Carrero v. Molina Healthcare of Puerto Rico, Inc.

Filing 15

MEMORANDUM AND ORDER: For the reasons set forth in this Memorandum and Order, Defendant's Motion to Dismiss at Docket No. 9 is DENIED. Signed by Judge Raul M. Arias-Marxuach on 5/6/2022. (mrr)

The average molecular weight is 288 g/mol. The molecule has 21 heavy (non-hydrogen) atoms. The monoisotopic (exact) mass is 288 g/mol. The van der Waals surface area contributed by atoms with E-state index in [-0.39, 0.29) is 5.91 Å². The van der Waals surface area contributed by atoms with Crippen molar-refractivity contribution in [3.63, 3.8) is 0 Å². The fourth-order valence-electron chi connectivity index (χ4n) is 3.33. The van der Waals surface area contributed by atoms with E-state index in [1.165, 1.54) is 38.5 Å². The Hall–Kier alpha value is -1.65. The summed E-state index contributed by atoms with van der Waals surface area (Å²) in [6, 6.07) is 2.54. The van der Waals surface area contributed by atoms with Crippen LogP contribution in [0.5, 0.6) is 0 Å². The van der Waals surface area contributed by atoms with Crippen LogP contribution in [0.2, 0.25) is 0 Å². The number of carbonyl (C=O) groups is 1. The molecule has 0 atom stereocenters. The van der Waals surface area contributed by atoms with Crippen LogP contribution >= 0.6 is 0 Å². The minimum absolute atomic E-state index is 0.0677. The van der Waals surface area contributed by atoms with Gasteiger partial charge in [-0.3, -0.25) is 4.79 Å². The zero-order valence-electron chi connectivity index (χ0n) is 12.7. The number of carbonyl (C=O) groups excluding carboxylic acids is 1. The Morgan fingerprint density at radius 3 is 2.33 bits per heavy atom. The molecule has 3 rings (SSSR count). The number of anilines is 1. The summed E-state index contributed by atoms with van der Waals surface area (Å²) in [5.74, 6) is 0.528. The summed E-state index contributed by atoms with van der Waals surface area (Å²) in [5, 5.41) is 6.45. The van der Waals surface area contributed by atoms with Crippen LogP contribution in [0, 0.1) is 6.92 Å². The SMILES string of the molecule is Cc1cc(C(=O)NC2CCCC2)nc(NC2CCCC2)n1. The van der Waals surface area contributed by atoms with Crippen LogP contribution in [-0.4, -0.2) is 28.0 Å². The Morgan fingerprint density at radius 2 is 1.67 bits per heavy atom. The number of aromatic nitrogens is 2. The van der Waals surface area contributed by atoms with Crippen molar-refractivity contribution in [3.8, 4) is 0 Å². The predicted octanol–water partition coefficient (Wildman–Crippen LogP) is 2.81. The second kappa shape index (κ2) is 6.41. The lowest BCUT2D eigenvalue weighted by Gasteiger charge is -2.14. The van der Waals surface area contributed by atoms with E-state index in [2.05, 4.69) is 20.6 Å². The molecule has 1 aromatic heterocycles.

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Case 3:21-cv-01605-RAM Document 15 Filed 05/06/22 Page 1 of 10 IN THE UNITED STATES DISTRICT COURT FOR THE DISTRICT OF PUERTO RICO CARLOS A. CARRERO, Plaintiff v. MOLINA HEALTHCARE OF PUERTO RICO, INC., CIVIL NO. 21-1605 (RAM) Defendant MEMORANDUM AND ORDER RAÚL M. ARIAS-MARXUACH, United States District Judge Pending before the Court is defendant Molina Healthcare of Puerto Rico, Inc.’s (“Molina Healthcare” or “Defendant”) Motion to Dismiss (the “Motion”). (Docket No. 9). Plaintiff Carlos Antonio Carrero (“Plaintiff”) filed an Opposition to the Motion (the “Opposition”), and Defendant filed a Reply (the “Reply”). (Docket Nos. 11; 14). For the reasons detailed below, the Motion is DENIED. I. FACTUAL BACKGROUND 1 Molina Healthcare is a health insurance company. (Docket No. 1 ¶ 3.1). In 2014, Molina Healthcare contracted with the Puerto Rico Administration of Health Insurance Services (“ASES” by its Spanish acronym) and became a major provider for Vital, Puerto The Court’s factual recitation is taken from Plaintiff’s allegations in the Complaint, the content of which must be accepted as true at this stage of the proceedings. See Schatz v. Republican State Leadership Comm., 669 F.3d 50, 55 (1st Cir. 2012). 1 Case 3:21-cv-01605-RAM Document 15 Filed 05/06/22 Page 2 of 10 Civil No. 21-1605 (RAM) 2 Rico’s publicly funded health insurance plan. Id. ¶ 3.2. On March 17, 2017, Defendant hired Plaintiff, a forty-year veteran of the health services industry, as its Chief Executive Officer (“CEO”). Id. ¶ 3.6. In summer 2020, Molina Healthcare advised ASES that, by August 2021, it would stop providing services to the Vital program. Id. ¶ 3.9. Because the ASES contract was Defendant’s only business activity in Puerto Rico, this meant it would be exiting the Puerto Rican market by August 2021 as well. Id. ¶¶ 3.3, 3.9. Following negotiations this news, regarding Plaintiff Plaintiff’s and Defendant severance engaged agreement. in Id. ¶ 3.10. Plaintiff alleges that, during this process, he was led to believe that Molina Healthcare would be terminating the CEO position entirely months before it was scheduled to cease its activities in Puerto Rico. Id. ¶ 3.11. Thus, Plaintiff believed he would lose his position before August 2021 and would not be replaced. Id. Plaintiff contends this belief was supported by the tasks he was asked to carry out during the negotiation process, such as negotiating the termination of lease agreements, closing out vendor/supplier accounts, and handling pending claims. Id. ¶ 3.12. Plaintiff asserts that by late May 2020, the parties had reached an understanding that Plaintiff would work until February 2021. Id. ¶ 3.13. Plaintiff avers this termination date was crucial Case 3:21-cv-01605-RAM Document 15 Filed 05/06/22 Page 3 of 10 Civil No. 21-1605 (RAM) 3 to the severance negotiations because, had he stayed in the CEO position until March 1, 2021, he would have been entitled to collect on his 2021 Employee Stock Purchase Plan. Id. ¶ 3.14. Also around late May 2020, Plaintiff received a draft Waiver and Release Agreement (the “Agreement”), which included incentives for Plaintiff to resign but did not include a precise termination date. Id. ¶ 3.13. However, because Plaintiff believed the February 2021 date “was set in stone,” he signed the Agreement in June 2020, believing it was the best deal he would get under the circumstances. Id. ¶¶ 3.15, 3.16. On January 2, 2021, Defendant allegedly prepared a letter addressed to Plaintiff advising him of his March 1, 2021 termination date. Id. ¶ 3.17. The Complaint does not state whether that letter was ever sent to Plaintiff. On February 14 and 15, 2021, the parties signed an amendment to the Agreement. Id. ¶ 3.18. This amendment awarded Plaintiff an additional $15,000 in compensation and specified a February 28, 2021 termination date. Id. Pursuant to the amended agreement, Plaintiff stepped down from his role as CEO on February 28, 2021. Id. ¶ 3.19. Thereafter, on March 29, 2021, Molina Healthcare announced the appointment of Zivany García (“García”) to Plaintiff’s former CEO position. Id. ¶ 3.20. Plaintiff alleges Defendant purposefully misled him into thinking his CEO position would be eliminated Case 3:21-cv-01605-RAM Document 15 Filed 05/06/22 Page 4 of 10 Civil No. 21-1605 (RAM) 4 beginning in March 2021 to induce him to sign the Agreement, and thus forego his stock options which would have been due if he stayed an additional day, i.e., until March 1, 2021. Id. ¶ 3.22. Plaintiff contends this scheme became obvious once García was appointed. Id. ¶ 3.25. Given this alleged deceit meant to induce Plaintiff into signing the Agreement, Plaintiff requests this Court declare the Agreement null and void pursuant to Puerto Rico law. Id. ¶ 3.23. II. STANDARD OF REVIEW When ruling on a Rule 12(b)(6) motion, “[t]he sole inquiry . . . is whether, construing the well-pleaded facts of the complaint in the light most favorable to the plaintiffs, the complaint states a claim for which relief can be granted.” OcasioHernandez v. Fortuno-Burset, 640 F.3d 1, 7 (1st Cir. 2011). The Court must first “isolate and ignore statements in the complaint that simply offer legal labels and conclusions or merely rehash cause-of-action elements.” Schatz, 669 F.3d at 55 (citations omitted). Then, the Court takes “the complaint’s well-pled (i.e., non-conclusory, non-speculative) facts as true, drawing all reasonable inferences in the pleader’s favor,” to determine “if they plausibly narrate a claim for relief.” Id. (citations omitted). “If that factual content, so taken, allows the court to draw the reasonable inference that the defendant is liable for the misconduct alleged, the claim has facial plausibility” and thus Case 3:21-cv-01605-RAM Document 15 Filed 05/06/22 Page 5 of 10 Civil No. 21-1605 (RAM) 5 survives a motion to dismiss. Ocasio-Hernandez, 640 F.3d at 12. III. APPLICABLE LAW Under Puerto Rico contract law, deceit, or “dolo,” may exist “either in the formation of a contract where a party obtains the consent of another through deceptive means, or in the performance of a contractual obligation where a party knowingly and intentionally, through deceitful means, avoids complying with its contractual obligations.” Feliciano-Muñoz v. Rebarber-Ocasio, 970 F.3d 53, 62 (1st Cir. 2020) (internal quotation marks and citation omitted). Dolo is considered “grave” when it determines the consent of a party and “incidental” when it merely influences the party’s consent. Id. Dolo grave nullifies the contract while incidental dolo merely gives rise to a claim for damages. Id. While dolo and fraud are similar concepts, they are not one and the same. As this District has explained, “a fact pattern involving contract fraud will always involve ‘dolo,’ but a fact pattern involving ‘dolo’ will not always involve fraud.” Generadora De Electricidad Del Caribe, Inc. v. Foster Wheeler Corp., 92 F. Supp. 2d 8, 19 (D.P.R. 2000). Because of this subtle but important distinction, courts do not apply the heightened pleading requirements of Federal Rule of Civil Procedure 9(b) (“Rule 9(b)”) to strictly dolo claims. Id. Further, “dolo, like fraud, is not presumed, and the party alleging dolo bears the burden of proof.” Burk v. Paulen, 100 F. Case 3:21-cv-01605-RAM Document 15 Filed 05/06/22 Page 6 of 10 Civil No. 21-1605 (RAM) Supp. 3d 126, 135 6 (D.P.R. 2015). Thus, a plaintiff must sufficiently plead that the defendant “acted with intentional fault or bad faith to deceive him when discussing the formation of an agreement between the parties[.]” Id. Finally, “[a] person’s education, his social and economic status, his relations, and the type of business in which he is engaged are significant when trying to determine the existence of ‘dolus’ that would void his consent.” Citibank v. Dependable Ins. Co., 121 D.P.R. 503, 512 (1988). IV. ANALYSIS In this case, Plaintiff alleges dolo grave in the formation of a contract. Specifically, he alleges: (1) he would not have signed the Agreement or its amendment and foregone his stock options had he known Defendant would hire a new CEO, (2) Defendant purposefully misled him into thinking the CEO position would be eliminated after February 28, 2021, and (3) thus, the Agreement should be deemed null and void. (Docket No. 1 ¶¶ 3.22, 3.23). Plaintiff affirmatively rejected any reading of the Complaint that advanced a fraud claim, thus relying solely on a dolo theory of liability. (Docket No. 11 at 10-11). Therefore, the Court need not subject the Complaint to heightened scrutiny pursuant to Rule 9(b). See Generadora De Electricidad Del Caribe, Inc., 92 F. Supp. 2d at 19. A. Plaintiff states a plausible theory of deception Defendant primarily challenges the Complaint’s sufficiency by Case 3:21-cv-01605-RAM Document 15 Filed 05/06/22 Page 7 of 10 Civil No. 21-1605 (RAM) 7 arguing that Plaintiff could not have been a “victim of dolo grave” because he “knew that [Defendant] had contractual obligations that would require its presence through at least August of 2021” and thus Plaintiff must have known that Defendant “needed someone to lead its operations until its formal exit from Puerto Rico.” (Docket No. 14 at 4-5). 2 The Court is not persuaded by this argument. Plaintiff’s Complaint freely admits that he knew Defendant was scheduled to end its business in Puerto Rico by August 2021. (Docket No. 1 at ¶ 3.9). What Plaintiff alleges he was deceived by, however, is when the CEO position was being eliminated, if at all. Id. ¶ 3.11. These are wholly separate issues that Defendant attempts to conflate. Drawing all reasonable inferences in Plaintiff’s favor, as the Court must do at this stage, Plaintiff has stated a plausible dolo claim based on this theory of deception. His knowledge of Molina Healthcare’s end date in Puerto Rico is not the same as knowledge of the continuation of his CEO position. Defendant relies on portions of an agreement Plaintiff allegedly signed with ASES in support of its contention that “Plaintiff knew that the Run-Out Period for [Defendant] to leave the Puerto Rico market would carry over until, at least, August 31, 2020[.]” (Docket Nos. 9 at 3, 9-10; 14 at 4). However, Defendant did not cite a single case where a court took judicial notice of a similar document at the motion to dismiss stage. Instead, it relies on the general standard for judicial notice and one case that decided the issue in a different procedural posture. See id. Thus, the Court will not consider the ASES agreement at this time. 2 Case 3:21-cv-01605-RAM Document 15 Filed 05/06/22 Page 8 of 10 Civil No. 21-1605 (RAM) 8 B. Plaintiff sufficiently alleges Defendant acted with intentional fault or bad faith Defendant also challenges the Complaint’s sufficiency on the grounds that Plaintiff failed to allege Defendant acted with intentional fault or bad faith, as he must to sufficiently plead a dolo claim. (Docket Nos. 9 at 7; 14 at 5); see Burk, 100 F. Supp. 3d at 135. The Court disagrees. Plaintiff plainly alleges Defendant “purposefully misled” him “into thinking that his position would be eliminated from [] March 2021 onward, never to be refilled[.]” (Docket No. 1 ¶ 3.22). He further alleges this “was done for the improper purpose of denying plaintiff from collecting the stock options that he was due as per his compensation agreement.” Id. These specific allegations of bad faith, coupled with the numerous allegations concerning the financial ramifications and possible motivations behind Defendant’s alleged deceit, allow the Court to draw the reasonable inference that Defendant acted in bad faith in inducing Plaintiff to sign the Agreement and subsequent amendment and resign from his position before March 1, 2021. Cf. Punta Lima, LLC v. Punta Lima Dev. Co., LLC, 425 F. Supp. 3d 87, 106 (D.P.R. 2019) (dismissing a dolo claim where the complaint contained only conclusory allegations of bad faith that did not allow the court to make a similar inference). Thus, the Motion cannot be granted on this ground. Case 3:21-cv-01605-RAM Document 15 Filed 05/06/22 Page 9 of 10 Civil No. 21-1605 (RAM) 9 C. Plaintiff’s sophistication is insufficient to justify dismissal of the Complaint Finally, Defendant sophistication points in the arguing to Plaintiff’s Complaint should be level of dismissed. (Docket Nos. 9 at 11; 14 at 4-5). Defendant contends that, “[a]s a seasoned executive, Plaintiff should be held to a very high standard, and any ‘misrepresentations’ through which he could have been ‘duped’ should have been almost offensive[.]” (Docket No. 9 at 11). The Court agrees with Defendant’s general argument and notes that the First Circuit has emphasized the importance of similar considerations in the past. See, e.g., Citibank Glob. Markets, Inc. v. Rodriguez Santana, 573 F.3d 17, 29 (1st Cir. 2009) (noting that “the party seeking to invalidate the contract was a wealthy and accomplished attorney experienced enough to have a portfolio that generated in excess of a million dollars in brokerage commissions”). However, in the case at bar, Plaintiff specifically states why it was reasonable to have relied on Defendant’s alleged deceit despite his years of experience in the industry. (Docket No. 1 ¶ 3.12). To wit, the Complaint explains that Plaintiff was charged with performing tasks consistent with terminating his position, including negotiating the termination of lease agreements and closing out vendor/supplier accounts. Id. Thus, Plaintiff’s sophistication does not warrant dismissing the Complaint at this stage. Case 3:21-cv-01605-RAM Document 15 Filed 05/06/22 Page 10 of 10 Civil No. 21-1605 (RAM) 10 V. CONCLUSION For the foregoing reasons, Defendant’s Motion at Docket No. 9 is DENIED. IT IS SO ORDERED. In San Juan, Puerto Rico, this 6th day of May 2022. S/ RAÚL M. ARIAS-MARXUACH____ United States District Judge